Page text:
Hope he’s standing for right reasons

October 4, 2010

When Otago District Health Board employee Michael Swann was found guilty of a $17m fraud, Health Minister Tony Ryall held board chair Richard Thomson responsible and sacked him.

Thomson was elected to the board, chose to stay on as a member and is a candidate in the current election for what is now the Southern District Health Board which was formed when the Otago and Southland DHB’s amalgamated.

I have no doubt he’ll get back on and I wouldn’t be at all surprised if he tops the poll.

I just hope he’s standing because he can make a positive contribution to the board and health services in the south and not in a misguided attempt to give the fingers to the minister.


Health Boards’ merger less certain

December 15, 2009

Otago and Southland District Health Boards have been developing a closer relationship for some time.

They have a single chief executive and chair and have been consulting on a full merger.

Public meetings on the proposal haven’t been well attended which indicates people don’t have strong feelings on the issue.

The most heat about the the proposal was from Central Otago where people who are caught between board boundaries were in favour of the merge. They gave the example of someone in Queenstown who needs chemotherapy who has to go to Invercargill under the current structure but would be able to make the shorter journey to Dunstan Hospital if there was a single board.

However, Southland Hospital doctors wrote an open letter opposing the merger, just a day before submissions closed.

Dr Charles Lueker, who chairs the senior medical staff committee in Southland, said the letter was signed on behalf of “well over 90%” of senior doctors at Southland Hospital.

The doctors expressed concerns about services being centralised to Dunedin and the loss of the board’s advocacy for the people of Southland.

Reducing costs, sharing resources and providing more convenient service for many rural patients has a lot to recommend it.

It would be a pity if the merger which would do this was to fail at this late stage.


Southern DHBs to merge

October 11, 2009

The Otago and Southland District Health Boards are expected to merge.

The boards have been working closely together with some members from each sitting on both. A merger is the logical next step.

A merger of the Otago and Southland district health boards would immediately save a minimum of $500,000, with savings of at least $1 million expected longer term as duplication of board and committee meetings was cut, ODHB chairman Errol Millar said last night.

 It will also mean better service and some choice for patients, especially in Central Otago.

Cancer patients from Queenstown have to travel to Invercargill for chemotherapy treatment even though it could be provided at Clyde Hospital which is closer because Queenstown is covered by the SDHB and Clyde is under the ODHB. When the boards merge this sort of bureaucratic line drawing will stop.

The merge might persuade neighbouring boards in other areas to join forces too. Twenty one district health boards for a population of 4 million is administration overkill and a ridiculous waste of time, energy and money.


You’ve gotta know when to hold up . . .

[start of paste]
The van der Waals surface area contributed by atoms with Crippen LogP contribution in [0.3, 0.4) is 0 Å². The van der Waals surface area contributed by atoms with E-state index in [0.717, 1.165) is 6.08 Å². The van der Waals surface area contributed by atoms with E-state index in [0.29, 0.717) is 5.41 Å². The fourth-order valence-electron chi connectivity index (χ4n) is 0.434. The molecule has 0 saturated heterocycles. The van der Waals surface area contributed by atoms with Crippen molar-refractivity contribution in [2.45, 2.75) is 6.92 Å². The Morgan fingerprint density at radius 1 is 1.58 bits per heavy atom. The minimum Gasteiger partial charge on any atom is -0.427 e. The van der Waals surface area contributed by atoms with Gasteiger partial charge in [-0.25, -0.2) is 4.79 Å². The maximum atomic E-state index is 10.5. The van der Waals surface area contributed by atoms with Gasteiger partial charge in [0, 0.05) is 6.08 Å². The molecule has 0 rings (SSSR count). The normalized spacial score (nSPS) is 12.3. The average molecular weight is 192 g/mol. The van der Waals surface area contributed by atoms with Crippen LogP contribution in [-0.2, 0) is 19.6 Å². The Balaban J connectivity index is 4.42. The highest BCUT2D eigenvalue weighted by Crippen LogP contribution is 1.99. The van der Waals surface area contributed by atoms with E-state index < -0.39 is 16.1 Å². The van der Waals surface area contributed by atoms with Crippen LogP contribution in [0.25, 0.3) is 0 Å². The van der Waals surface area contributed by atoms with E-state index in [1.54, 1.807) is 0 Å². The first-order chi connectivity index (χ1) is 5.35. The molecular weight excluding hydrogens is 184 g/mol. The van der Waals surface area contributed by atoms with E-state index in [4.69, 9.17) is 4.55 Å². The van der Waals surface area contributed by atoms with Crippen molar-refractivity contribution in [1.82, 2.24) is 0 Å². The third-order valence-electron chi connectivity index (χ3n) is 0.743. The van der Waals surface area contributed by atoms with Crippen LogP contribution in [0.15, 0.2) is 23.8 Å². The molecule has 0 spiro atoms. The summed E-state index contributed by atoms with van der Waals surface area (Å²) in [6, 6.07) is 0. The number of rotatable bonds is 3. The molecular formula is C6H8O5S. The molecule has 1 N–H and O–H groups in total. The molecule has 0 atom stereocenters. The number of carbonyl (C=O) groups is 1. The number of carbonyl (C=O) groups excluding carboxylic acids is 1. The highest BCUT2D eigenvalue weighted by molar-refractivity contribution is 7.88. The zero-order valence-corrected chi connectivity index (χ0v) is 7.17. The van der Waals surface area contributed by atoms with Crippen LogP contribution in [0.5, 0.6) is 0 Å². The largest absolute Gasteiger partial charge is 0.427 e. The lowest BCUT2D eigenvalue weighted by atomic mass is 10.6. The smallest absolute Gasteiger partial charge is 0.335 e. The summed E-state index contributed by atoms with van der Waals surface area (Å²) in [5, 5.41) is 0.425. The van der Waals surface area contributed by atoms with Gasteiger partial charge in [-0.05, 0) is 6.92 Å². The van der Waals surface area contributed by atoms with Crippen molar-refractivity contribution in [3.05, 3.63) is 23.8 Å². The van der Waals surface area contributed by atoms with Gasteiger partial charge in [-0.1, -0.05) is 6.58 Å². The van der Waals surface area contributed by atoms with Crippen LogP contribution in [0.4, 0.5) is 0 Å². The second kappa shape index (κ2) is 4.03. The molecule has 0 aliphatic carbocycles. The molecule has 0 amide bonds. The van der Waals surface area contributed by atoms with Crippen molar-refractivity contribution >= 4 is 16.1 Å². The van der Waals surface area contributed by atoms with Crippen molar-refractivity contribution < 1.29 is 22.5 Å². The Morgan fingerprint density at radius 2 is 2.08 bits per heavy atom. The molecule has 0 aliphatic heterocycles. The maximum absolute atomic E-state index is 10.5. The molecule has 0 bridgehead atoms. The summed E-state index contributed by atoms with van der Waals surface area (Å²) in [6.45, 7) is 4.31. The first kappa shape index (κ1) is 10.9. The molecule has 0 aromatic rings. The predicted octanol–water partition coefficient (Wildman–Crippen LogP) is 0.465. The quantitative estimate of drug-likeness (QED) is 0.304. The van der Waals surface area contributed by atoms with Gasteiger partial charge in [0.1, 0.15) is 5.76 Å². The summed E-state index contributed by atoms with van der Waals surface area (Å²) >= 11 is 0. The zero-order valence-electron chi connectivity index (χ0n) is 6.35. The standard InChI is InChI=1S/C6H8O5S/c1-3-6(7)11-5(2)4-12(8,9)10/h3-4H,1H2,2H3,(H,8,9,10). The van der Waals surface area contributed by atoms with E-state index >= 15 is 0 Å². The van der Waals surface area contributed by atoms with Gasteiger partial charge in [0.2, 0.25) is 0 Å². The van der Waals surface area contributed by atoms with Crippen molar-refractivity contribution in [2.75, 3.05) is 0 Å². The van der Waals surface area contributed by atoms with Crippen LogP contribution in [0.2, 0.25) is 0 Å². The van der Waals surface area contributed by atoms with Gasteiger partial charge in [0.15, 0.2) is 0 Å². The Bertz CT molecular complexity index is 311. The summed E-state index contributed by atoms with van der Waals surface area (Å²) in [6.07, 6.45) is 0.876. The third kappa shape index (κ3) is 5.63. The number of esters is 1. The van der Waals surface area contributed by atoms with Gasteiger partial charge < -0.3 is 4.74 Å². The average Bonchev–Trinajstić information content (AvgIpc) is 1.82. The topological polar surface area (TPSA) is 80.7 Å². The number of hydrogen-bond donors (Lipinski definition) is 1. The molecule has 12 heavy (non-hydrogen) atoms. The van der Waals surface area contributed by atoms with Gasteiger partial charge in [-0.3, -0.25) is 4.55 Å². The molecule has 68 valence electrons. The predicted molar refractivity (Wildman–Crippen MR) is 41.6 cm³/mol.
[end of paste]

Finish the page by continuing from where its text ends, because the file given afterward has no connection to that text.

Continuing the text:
February 19, 2009

. . . know when to fold up, know when to walk away . . .

dairy-1

Garrick Tremain’s cartoon, printed several days ago, shows that then Otago District Health Board chair Richard Thomson didn’t heed the words of the Gambler.

He didn’t accept the invitation to walk so Health Minister Tony Ryall relieved him of his chairmanship.

The ODT doesn’t agree  with that decision:

While Mr Ryall’s demands for accountability are understandable, he picked the wrong scapegoat.

. . . It was other executives and senior staff who, surely, carried far more responsibility, particularly because warnings about Swann were not passed on.

But the Minister of Health has no control over any of these people so is it possible he’s using  one of few weapons in his armoury – the right to appoint, and disappoint, the chair – to encourage the board to take further action which he can’t?

The Minister of Corrections Judith Collins is similarly constrained over the continuing employment of Barry Matthews in spite of a damning report from the auditor general about the department he heads. He is answerable to her but she is not his employer so it is up to the State Services Commission to sack him, or not.

The Prime Minister supports his minister  :

“The New Zealand public is entitled to expect accountability, and quite frankly, that report made such damning reading they can have no confidence at this point that the department is following an approved set of procedures that they promised they would follow.”

The operative word is accountability.

It’s not blame or responsibility, and anyone with the ability to chair a board or lead a government department ought to understand that, and to know that it is better to fold up and walk with dignity than to wait to have your cards taken from you.


DHB fraud fallout highlights stupidity of Clayton’s democracy

February 17, 2009

Otago District Health Board chairman Richard Thomson didn’t accept the invitation to jump so Health Minister Tony Ryall has pushed him

No-one is saying Thomson is responsible for the $17 million fraud for which former ODHB employee Michael Swann and his and business associate Kerry Harford were found gulty last year.

But Ryall is holding him accountable  and had he understood his role and responsibilities as chair he’d have resigned before he was sacked.

David Farrar Kiwiblog explains the requirement for accountability at Kiwiblog and in his NBR column.

The letters page of the ODT has had a lot of correspondence on the issue, some of those in support of Thomson point out he was elected to the board, not appointed.

That is irrelevant and just highlights the stupidity of the Clayton’s democracy surrounding DHB elections because, elected or appointed ,health boards and their members are accountable not to their communities but the Minister.